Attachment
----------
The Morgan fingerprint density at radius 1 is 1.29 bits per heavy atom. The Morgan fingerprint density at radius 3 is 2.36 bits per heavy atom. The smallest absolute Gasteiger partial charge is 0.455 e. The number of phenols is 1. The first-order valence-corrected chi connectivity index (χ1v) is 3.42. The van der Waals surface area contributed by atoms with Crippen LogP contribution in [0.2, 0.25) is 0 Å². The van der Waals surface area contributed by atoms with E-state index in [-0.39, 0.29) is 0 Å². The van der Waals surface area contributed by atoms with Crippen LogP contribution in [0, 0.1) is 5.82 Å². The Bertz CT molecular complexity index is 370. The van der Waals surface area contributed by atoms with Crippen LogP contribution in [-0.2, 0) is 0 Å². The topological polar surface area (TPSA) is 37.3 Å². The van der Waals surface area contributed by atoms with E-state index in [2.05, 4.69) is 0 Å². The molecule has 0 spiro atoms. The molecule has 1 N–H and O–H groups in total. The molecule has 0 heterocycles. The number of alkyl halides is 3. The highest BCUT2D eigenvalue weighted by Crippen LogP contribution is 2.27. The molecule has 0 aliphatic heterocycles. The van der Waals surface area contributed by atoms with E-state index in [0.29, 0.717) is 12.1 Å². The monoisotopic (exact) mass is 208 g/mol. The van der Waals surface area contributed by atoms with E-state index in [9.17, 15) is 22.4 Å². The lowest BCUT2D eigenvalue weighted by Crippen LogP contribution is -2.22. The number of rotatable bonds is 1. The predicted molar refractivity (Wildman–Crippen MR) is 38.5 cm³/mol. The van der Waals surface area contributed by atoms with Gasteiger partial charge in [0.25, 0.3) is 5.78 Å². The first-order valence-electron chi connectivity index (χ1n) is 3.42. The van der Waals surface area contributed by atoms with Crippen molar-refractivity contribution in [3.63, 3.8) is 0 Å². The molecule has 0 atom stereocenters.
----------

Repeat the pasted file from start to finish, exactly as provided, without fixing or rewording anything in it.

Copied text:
The Morgan fingerprint density at radius 1 is 1.29 bits per heavy atom. The Morgan fingerprint density at radius 3 is 2.36 bits per heavy atom. The smallest absolute Gasteiger partial charge is 0.455 e. The number of phenols is 1. The first-order valence-corrected chi connectivity index (χ1v) is 3.42. The van der Waals surface area contributed by atoms with Crippen LogP contribution in [0.2, 0.25) is 0 Å². The van der Waals surface area contributed by atoms with E-state index in [-0.39, 0.29) is 0 Å². The van der Waals surface area contributed by atoms with Crippen LogP contribution in [0, 0.1) is 5.82 Å². The Bertz CT molecular complexity index is 370. The van der Waals surface area contributed by atoms with Crippen LogP contribution in [-0.2, 0) is 0 Å². The topological polar surface area (TPSA) is 37.3 Å². The van der Waals surface area contributed by atoms with E-state index in [2.05, 4.69) is 0 Å². The molecule has 0 spiro atoms. The molecule has 1 N–H and O–H groups in total. The molecule has 0 heterocycles. The number of alkyl halides is 3. The highest BCUT2D eigenvalue weighted by Crippen LogP contribution is 2.27. The molecule has 0 aliphatic heterocycles. The van der Waals surface area contributed by atoms with E-state index in [0.29, 0.717) is 12.1 Å². The monoisotopic (exact) mass is 208 g/mol. The van der Waals surface area contributed by atoms with E-state index in [9.17, 15) is 22.4 Å². The lowest BCUT2D eigenvalue weighted by Crippen LogP contribution is -2.22. The number of rotatable bonds is 1. The predicted molar refractivity (Wildman–Crippen MR) is 38.5 cm³/mol. The van der Waals surface area contributed by atoms with Gasteiger partial charge in [0.25, 0.3) is 5.78 Å². The first-order valence-electron chi connectivity index (χ1n) is 3.42. The van der Waals surface area contributed by atoms with Crippen molar-refractivity contribution in [3.63, 3.8) is 0 Å². The molecule has 0 atom stereocenters.